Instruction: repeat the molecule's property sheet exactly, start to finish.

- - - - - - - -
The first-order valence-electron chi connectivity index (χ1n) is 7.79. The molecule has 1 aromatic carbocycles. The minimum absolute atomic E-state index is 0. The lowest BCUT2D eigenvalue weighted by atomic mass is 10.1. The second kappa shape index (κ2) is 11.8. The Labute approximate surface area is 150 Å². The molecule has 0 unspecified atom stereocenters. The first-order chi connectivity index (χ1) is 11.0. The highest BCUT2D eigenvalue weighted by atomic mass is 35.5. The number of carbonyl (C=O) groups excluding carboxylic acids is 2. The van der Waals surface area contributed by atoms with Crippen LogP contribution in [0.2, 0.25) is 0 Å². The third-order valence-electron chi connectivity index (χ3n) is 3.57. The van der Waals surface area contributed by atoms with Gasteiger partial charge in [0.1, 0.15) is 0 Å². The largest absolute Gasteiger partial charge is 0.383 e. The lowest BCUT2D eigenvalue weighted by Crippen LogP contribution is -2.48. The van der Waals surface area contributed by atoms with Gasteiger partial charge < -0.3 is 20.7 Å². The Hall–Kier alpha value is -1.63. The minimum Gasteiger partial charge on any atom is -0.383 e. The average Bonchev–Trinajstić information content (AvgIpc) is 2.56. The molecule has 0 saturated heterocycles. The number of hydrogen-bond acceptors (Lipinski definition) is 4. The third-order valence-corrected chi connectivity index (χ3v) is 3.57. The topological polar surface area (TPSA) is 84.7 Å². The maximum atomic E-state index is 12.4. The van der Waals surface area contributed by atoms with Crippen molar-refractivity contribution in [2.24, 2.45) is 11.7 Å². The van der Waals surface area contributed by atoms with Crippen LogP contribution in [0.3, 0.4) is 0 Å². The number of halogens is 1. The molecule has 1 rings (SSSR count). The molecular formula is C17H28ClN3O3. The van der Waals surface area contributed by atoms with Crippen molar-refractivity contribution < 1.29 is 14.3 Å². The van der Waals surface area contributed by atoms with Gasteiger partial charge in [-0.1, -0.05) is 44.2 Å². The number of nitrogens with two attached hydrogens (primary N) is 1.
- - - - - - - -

The first-order valence-electron chi connectivity index (χ1n) is 7.79. The molecule has 1 aromatic carbocycles. The minimum absolute atomic E-state index is 0. The lowest BCUT2D eigenvalue weighted by atomic mass is 10.1. The second kappa shape index (κ2) is 11.8. The Labute approximate surface area is 150 Å². The molecule has 0 unspecified atom stereocenters. The first-order chi connectivity index (χ1) is 11.0. The highest BCUT2D eigenvalue weighted by atomic mass is 35.5. The number of carbonyl (C=O) groups excluding carboxylic acids is 2. The van der Waals surface area contributed by atoms with Crippen LogP contribution in [0.2, 0.25) is 0 Å². The third-order valence-electron chi connectivity index (χ3n) is 3.57. The van der Waals surface area contributed by atoms with Gasteiger partial charge in [0.1, 0.15) is 0 Å². The largest absolute Gasteiger partial charge is 0.383 e. The lowest BCUT2D eigenvalue weighted by Crippen LogP contribution is -2.48. The van der Waals surface area contributed by atoms with Gasteiger partial charge < -0.3 is 20.7 Å². The Hall–Kier alpha value is -1.63. The minimum Gasteiger partial charge on any atom is -0.383 e. The average Bonchev–Trinajstić information content (AvgIpc) is 2.56. The molecule has 0 saturated heterocycles. The number of hydrogen-bond acceptors (Lipinski definition) is 4. The third-order valence-corrected chi connectivity index (χ3v) is 3.57. The topological polar surface area (TPSA) is 84.7 Å². The maximum atomic E-state index is 12.4. The van der Waals surface area contributed by atoms with Crippen molar-refractivity contribution in [2.24, 2.45) is 11.7 Å². The van der Waals surface area contributed by atoms with Crippen LogP contribution in [0.3, 0.4) is 0 Å². The number of halogens is 1. The molecule has 1 rings (SSSR count). The molecular formula is C17H28ClN3O3. The van der Waals surface area contributed by atoms with Crippen molar-refractivity contribution < 1.29 is 14.3 Å². The van der Waals surface area contributed by atoms with Gasteiger partial charge in [-0.1, -0.05) is 44.2 Å². The number of nitrogens with two attached hydrogens (primary N) is 1.